There is some guy called standing by my desk with a clipboard. He is ticking boxes furiously. Erm, can I help you? I ask. He frowns and holds out a hand reluctantly. I’m Ben, senior health and safety consultant, he tells me. That’s a relief, for a minute I thought he was someone assigning heads for the next redundancy programme.
It turns out he has been engaged by the work environment team (aka facilities) to help us create a safe place to work. Good luck with that one, I think. How can we feel safe when the Higher Beings (the executive management team) are poised to terminate our employment contract at any moment? You may notice I am getting a bit paranoid about this; it is that time of year.
Ben comes back from lunch and steps into Big Bad Boss’s office. They close the door. I’m still worried Ben might be in disguise, and that he is culling jobs after all. When he reappears, he marches straight over to me. Gulp. I’m almost relieved to discover I’ve been nominated (dumped on) to fill in the health and safety risk assessment for this floor. Really? I mean I’ve got actual work to do.
Completing the risk assessment
Ben tells me this is part of an important quality accreditation exercise and all employees have to get involved. I look around. My colleague Lazy Susan hasn’t come back from lunch, and most of the HR team are on holiday. That makes me the only employee to get involved. All I have to do, the consultant says, is walk around the floor and fill in the risk assessment form. I am so shocked I don’t even argue.
The first section is all about desks. When was the last time we had a display screen equipment assessment? I have a distant memory of something, but certainly not in the last few years, and we’ve had new laptops since then. No then. I look at the rest of the questions. Is the screen free from glare? Only when I’m not glaring at it. Is the chair stable and adjustable? Well, like me, it was once. Now it lists to one side and refuses to roll on its casters. I make copious notes on my own work area.
I can’t give that level of attention to everyone’s space, so I just walk around writing down where there is a desk drawer or cabinet open. Lazy Susan’s area, I note, is particularly unsafe. Further around the department floor, I report trailing wires and patches of torn carpet that people could trip over.
The organisational development team has piles of dangerously stacked files and papers. Why am I not surprised; a tidy desk is a tidy mind. I am having so much fun critiquing everyone’s space, that it is a good hour before I realise I’ve been asked to do the consultant’s job. Surely Ben should be the one walking round doing all this?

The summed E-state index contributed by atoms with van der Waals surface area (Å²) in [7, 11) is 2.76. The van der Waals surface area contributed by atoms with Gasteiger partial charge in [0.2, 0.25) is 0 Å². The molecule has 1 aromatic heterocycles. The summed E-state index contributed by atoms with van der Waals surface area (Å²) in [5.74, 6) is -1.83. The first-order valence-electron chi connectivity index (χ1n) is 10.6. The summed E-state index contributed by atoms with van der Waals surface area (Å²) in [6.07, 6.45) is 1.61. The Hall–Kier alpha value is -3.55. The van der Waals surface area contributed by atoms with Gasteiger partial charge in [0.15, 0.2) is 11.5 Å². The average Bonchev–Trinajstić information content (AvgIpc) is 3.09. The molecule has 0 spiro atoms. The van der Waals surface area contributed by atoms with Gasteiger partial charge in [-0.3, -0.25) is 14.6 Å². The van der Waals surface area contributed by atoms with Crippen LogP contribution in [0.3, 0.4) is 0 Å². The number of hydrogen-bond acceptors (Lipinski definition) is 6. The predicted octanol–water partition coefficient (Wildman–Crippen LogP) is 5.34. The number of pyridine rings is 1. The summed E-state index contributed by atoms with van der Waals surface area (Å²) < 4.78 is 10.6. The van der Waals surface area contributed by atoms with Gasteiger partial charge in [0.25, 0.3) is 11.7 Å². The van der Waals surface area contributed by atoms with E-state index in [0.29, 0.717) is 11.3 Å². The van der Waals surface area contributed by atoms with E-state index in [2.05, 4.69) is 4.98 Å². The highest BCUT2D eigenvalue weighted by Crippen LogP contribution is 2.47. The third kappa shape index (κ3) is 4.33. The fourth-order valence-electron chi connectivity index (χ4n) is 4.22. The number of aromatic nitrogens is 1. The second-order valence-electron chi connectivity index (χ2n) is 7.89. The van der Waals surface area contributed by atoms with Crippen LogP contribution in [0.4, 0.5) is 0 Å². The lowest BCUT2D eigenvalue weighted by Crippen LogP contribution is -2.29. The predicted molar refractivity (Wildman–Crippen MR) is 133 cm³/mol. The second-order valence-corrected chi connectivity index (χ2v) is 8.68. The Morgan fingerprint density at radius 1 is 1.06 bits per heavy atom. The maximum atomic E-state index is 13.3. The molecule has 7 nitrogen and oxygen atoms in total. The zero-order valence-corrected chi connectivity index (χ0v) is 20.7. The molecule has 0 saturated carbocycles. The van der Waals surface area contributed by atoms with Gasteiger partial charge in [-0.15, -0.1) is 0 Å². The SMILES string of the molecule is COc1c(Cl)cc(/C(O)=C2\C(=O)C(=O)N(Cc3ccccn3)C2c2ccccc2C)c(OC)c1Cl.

The form moves on the fire procedures. Actually, as a company we are pretty hot on that, and we’ve even had special training drills for terrorist attacks just in case. However, I don’t actually know where the nearest fire extinguisher is, so that is worth finding out though I’m not sure I’d know how to work one if it came to it. And I’ve no idea who the first aider is or where the accident book is kept (if there is one). You can see the company has paid particular attention where the safety of the building is concerned, but not to the safety of its employees. No surprise.
Ridiculous as it seems, there is a whole two pages of risk assessment about the coffee machine. We’re not doing too well there I soon find; employees are subject to potential scalding every day. And we don’t even use plastic tops for cups to avoid spills. I rather hope they don’t introduce them, because it would just be more landfill waste.
Things start to get a bit surreal when the form asks about personal protective equipment. There is a whole section including questions on steel capped boots and ear defenders. It is tempting to request both when dealing with the Higher Beings. I’m sure Big Bad Boss in a rant can reach above 85 decibels. I rather like the section on thermal comfort too, because it suggests the company should provide protective clothing when employees are required to work in extreme temperatures. The air-con here is fierce, I can tell you, so make mine a cashmere.
There is a section on hazardous driving conditions, and while this certainly applies to anyone crazy enough to commute here by car, I don’t think that’s what they mean as the form goes on to talk about forklift trucks, lifting equipment, and ‘shunters’, whatever those are. I tick ‘not applicable’ rather angrily. This is seriously wasting my time.
It is clear that Ben has not tailored the form for our business and has merely printed off a standard template. Shoddy work I’d say. Perhaps I should retrain as a health and safety consultant. You get paid for getting other people to do your work for you. Rather like my colleague Lazy Susan, who saunters back from a three-hour lunch just as I am finishing the assessment. Grr.
It isn’t long before we are all sent a link to an online display screen assessment. A couple of weeks later, I am thrilled to come in to find someone (Ben?) has replaced my chair with a whizzy adjustable one. Although I am still not convinced my job is safe, I can at least rest assured that I am all healthy and safe in my seat.
Next time… Candid is looking at contracts.